Types of CoastsCoasts are the dynamic junction of water, air, and land. Winds and waves, tides and currents, migrating sand dunes and mud flats, a variety of plant and animal life -- all combine to form our ever-changing coasts. Their dynamic nature results in their great diversity. Most of us envision a coast as a broad stretch of sand with frothy surf breaking along the shore; in fact, many types of coasts are found within the United States, ranging from sandy beaches to rocky shores to coral reefs to coastal wetlands.
Rocky ShoresRocky shores form on high-energy coasts where mountains meet the sea and at the base of sea cliffs. Active tectonic environments, such as in California, produce rocky coasts as a result of mountain-building processes, faulting, and earthquakes. Rocky coasts also form where ice and strong waves have effectively removed fine-grained sediment. In Maine and parts of Alaska, glaciers have scoured most of the sediment cover from the shore. In the arctic, ice gouging and rafting have removed sand-sized particles from some beaches, leaving cobbles and boulders.
Sandy BeachesSandy beaches can be categorized into three types: mainland, pocket, and barrier beaches. Mainland beaches stretch unbroken for many miles along the edges of major land masses. Some are low standing and prone to flooding; others are backed by steep headlands. They receive sediment from nearby rivers and eroding bluffs. Examples of mainland beaches include coasts of the Great Lakes, northern New Jersey, and southern California. Pocket beaches form in small bays surrounded by rocky cliffs or headlands. The headlands protect the sandy alcoves from erosion by winter storms and strong currents. Pocket beaches are common in New England and the Pacific Northwest. Barrier beaches are found along the Gulf of Mexico, the east coast, and much of Alaska. They are part of complex integrated systems of beaches, dunes, marshes, bays, tidal flats, and inlets. The barrier islands and beaches are constantly migrating, eroding, and building in response to natural processes and human activities.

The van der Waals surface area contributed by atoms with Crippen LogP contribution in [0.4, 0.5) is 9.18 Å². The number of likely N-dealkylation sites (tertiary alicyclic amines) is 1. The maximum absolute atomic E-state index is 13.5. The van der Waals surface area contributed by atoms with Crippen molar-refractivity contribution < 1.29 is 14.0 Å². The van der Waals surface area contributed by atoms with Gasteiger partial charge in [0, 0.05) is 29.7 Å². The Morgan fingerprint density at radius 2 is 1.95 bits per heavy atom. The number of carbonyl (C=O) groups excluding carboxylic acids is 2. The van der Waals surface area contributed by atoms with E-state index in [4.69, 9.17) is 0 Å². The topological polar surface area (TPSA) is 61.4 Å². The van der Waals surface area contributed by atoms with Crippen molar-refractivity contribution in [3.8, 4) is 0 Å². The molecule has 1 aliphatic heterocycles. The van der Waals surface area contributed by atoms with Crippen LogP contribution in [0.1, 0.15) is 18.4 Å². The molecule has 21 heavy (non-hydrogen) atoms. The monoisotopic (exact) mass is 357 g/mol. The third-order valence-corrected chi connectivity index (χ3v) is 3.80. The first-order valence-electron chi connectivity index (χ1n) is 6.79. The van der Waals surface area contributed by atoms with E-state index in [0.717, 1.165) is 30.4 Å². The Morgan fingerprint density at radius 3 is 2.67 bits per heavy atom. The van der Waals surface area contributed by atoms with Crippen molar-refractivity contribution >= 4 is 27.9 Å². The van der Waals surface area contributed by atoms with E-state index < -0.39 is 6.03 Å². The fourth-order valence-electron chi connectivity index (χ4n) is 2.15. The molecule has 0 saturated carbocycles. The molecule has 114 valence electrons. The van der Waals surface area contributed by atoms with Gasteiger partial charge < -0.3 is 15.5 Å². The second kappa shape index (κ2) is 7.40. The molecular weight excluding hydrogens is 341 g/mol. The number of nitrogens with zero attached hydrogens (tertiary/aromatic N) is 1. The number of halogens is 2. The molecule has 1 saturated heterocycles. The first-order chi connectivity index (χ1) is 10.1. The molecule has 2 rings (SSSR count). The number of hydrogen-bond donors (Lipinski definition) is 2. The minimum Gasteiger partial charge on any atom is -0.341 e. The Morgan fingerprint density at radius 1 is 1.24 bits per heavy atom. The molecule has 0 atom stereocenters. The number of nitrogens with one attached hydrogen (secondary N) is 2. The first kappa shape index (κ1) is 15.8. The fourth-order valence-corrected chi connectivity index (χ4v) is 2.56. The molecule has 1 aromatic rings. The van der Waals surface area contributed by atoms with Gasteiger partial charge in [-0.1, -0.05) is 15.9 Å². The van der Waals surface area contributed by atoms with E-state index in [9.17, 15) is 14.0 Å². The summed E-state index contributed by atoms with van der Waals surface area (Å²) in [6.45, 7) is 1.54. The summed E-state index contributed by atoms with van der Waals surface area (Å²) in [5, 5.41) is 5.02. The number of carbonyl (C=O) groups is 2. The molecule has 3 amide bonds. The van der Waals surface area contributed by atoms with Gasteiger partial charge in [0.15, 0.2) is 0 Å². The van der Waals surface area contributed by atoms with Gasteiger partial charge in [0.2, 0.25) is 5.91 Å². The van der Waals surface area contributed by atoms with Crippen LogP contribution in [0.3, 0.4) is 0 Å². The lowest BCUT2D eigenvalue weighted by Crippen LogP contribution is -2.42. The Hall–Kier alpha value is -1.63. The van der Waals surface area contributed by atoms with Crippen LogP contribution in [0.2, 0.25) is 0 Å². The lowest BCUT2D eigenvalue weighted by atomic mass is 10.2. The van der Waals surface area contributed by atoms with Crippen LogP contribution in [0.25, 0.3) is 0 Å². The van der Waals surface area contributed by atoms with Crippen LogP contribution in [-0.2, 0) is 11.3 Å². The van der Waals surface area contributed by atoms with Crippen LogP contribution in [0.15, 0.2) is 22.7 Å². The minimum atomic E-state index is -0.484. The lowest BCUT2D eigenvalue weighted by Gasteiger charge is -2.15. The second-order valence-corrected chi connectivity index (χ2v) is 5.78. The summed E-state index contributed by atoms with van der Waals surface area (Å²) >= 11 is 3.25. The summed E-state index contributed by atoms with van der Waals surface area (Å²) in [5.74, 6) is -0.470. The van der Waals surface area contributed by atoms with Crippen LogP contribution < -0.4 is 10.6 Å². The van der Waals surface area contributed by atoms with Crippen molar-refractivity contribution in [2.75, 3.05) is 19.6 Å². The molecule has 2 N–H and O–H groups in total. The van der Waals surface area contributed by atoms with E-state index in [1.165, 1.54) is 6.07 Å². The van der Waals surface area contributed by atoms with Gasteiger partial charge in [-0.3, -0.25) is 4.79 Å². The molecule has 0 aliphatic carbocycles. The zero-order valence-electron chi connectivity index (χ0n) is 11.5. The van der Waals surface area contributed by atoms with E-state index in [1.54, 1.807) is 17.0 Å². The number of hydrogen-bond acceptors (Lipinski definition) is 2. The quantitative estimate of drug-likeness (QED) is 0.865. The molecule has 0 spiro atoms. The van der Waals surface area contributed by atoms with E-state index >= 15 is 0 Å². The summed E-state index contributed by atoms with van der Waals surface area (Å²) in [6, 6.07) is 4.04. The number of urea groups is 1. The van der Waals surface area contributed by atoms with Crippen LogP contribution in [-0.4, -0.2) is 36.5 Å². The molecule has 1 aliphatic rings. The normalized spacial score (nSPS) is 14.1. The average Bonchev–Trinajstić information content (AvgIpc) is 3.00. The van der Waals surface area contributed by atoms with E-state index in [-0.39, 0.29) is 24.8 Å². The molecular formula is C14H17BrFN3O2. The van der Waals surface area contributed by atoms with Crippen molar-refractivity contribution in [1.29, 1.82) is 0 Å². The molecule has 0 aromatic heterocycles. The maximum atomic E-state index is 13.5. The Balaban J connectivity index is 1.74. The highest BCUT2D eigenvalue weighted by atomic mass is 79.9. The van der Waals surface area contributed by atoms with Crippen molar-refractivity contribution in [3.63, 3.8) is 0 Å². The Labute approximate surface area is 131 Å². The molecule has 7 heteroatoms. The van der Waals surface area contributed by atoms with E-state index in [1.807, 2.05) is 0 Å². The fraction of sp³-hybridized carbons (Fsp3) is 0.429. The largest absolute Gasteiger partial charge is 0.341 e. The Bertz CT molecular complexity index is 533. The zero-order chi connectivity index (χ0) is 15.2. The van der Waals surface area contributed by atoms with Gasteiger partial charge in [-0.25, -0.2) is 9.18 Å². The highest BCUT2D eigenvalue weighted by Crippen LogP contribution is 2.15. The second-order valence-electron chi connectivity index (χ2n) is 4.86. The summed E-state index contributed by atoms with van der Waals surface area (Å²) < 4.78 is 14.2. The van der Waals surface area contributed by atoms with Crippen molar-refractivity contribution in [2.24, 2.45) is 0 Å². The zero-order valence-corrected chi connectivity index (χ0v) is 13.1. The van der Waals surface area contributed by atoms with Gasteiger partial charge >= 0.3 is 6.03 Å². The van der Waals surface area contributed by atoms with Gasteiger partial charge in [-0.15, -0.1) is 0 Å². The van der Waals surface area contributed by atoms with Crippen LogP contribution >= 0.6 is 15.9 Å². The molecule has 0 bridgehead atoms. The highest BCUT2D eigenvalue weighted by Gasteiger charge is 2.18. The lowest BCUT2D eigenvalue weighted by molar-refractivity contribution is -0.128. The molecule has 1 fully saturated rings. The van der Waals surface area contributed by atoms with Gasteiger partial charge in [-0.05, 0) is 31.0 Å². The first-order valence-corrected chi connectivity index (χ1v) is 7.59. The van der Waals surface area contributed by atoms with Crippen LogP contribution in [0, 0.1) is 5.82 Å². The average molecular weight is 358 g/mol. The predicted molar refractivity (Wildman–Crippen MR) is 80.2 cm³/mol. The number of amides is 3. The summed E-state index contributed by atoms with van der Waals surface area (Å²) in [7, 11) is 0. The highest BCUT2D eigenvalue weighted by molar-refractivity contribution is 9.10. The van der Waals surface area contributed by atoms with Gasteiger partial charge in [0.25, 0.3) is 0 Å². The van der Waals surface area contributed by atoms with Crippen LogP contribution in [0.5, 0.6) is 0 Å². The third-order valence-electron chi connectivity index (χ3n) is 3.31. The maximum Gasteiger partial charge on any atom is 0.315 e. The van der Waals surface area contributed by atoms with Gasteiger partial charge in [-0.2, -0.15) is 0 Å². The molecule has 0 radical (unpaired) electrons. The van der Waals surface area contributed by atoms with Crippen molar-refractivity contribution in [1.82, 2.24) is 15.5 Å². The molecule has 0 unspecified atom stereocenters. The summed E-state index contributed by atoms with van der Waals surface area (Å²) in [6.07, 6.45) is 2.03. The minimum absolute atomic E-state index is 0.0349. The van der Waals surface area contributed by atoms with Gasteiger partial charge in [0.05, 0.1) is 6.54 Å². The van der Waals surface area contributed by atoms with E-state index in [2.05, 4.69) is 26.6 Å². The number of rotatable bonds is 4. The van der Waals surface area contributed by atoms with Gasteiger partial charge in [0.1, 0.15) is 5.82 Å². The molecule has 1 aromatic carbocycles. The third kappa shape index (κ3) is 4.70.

Coastal Focus: Hog Island, Virginia
Coastal WetlandsCoastal wetlands include swamps and tidal flats, coastal marshes, and bayous. They form in sheltered coastal environments often in conjunction with river deltas, barrier islands, and estuaries. They are rich in wildlife resources and provide nesting grounds and important stopovers for waterfowl and migratory birds as well as spawning areas and valuable habitats for commercial and recreational fish.
Most of the Nation's coastal wetlands are in Louisiana, along the Mississippi River and its active and ancient deltas, and in Alaska, at the mouths of the Yukon and Kuskokwim Rivers. The Great Lakes and the southeastern seaboard are fringed by other important wetlands, such as Florida's Everglades. Coastal wetlands can be dominated by salt water, as along the gulf coast of Louisiana, or they can contain a complex and changing mixture of salt and fresh water, like the estuaries of the Chesapeake, Galveston, and San Francisco Bays.
Coral ReefsCoral reefs abound along the southern coast of Florida and around the Hawaiian Islands, Puerto Rico, the Virgin Islands, and the Pacific Islands. In the shallow waters off tropical isles, living coral organisms build reefs that provide important wildlife habitats and protect coasts from waves and storms. Healthy coral reefs are also an important source of carbonate sediment for tropical beaches. Raised coral platforms no longer inhabited by living coral provide coastal materials and form islands such as the Florida Keys.
|Maintained by J.M. Watson||http://pubs.usgs.gov/circ/c1075/types.html||Last updated 9.16.97|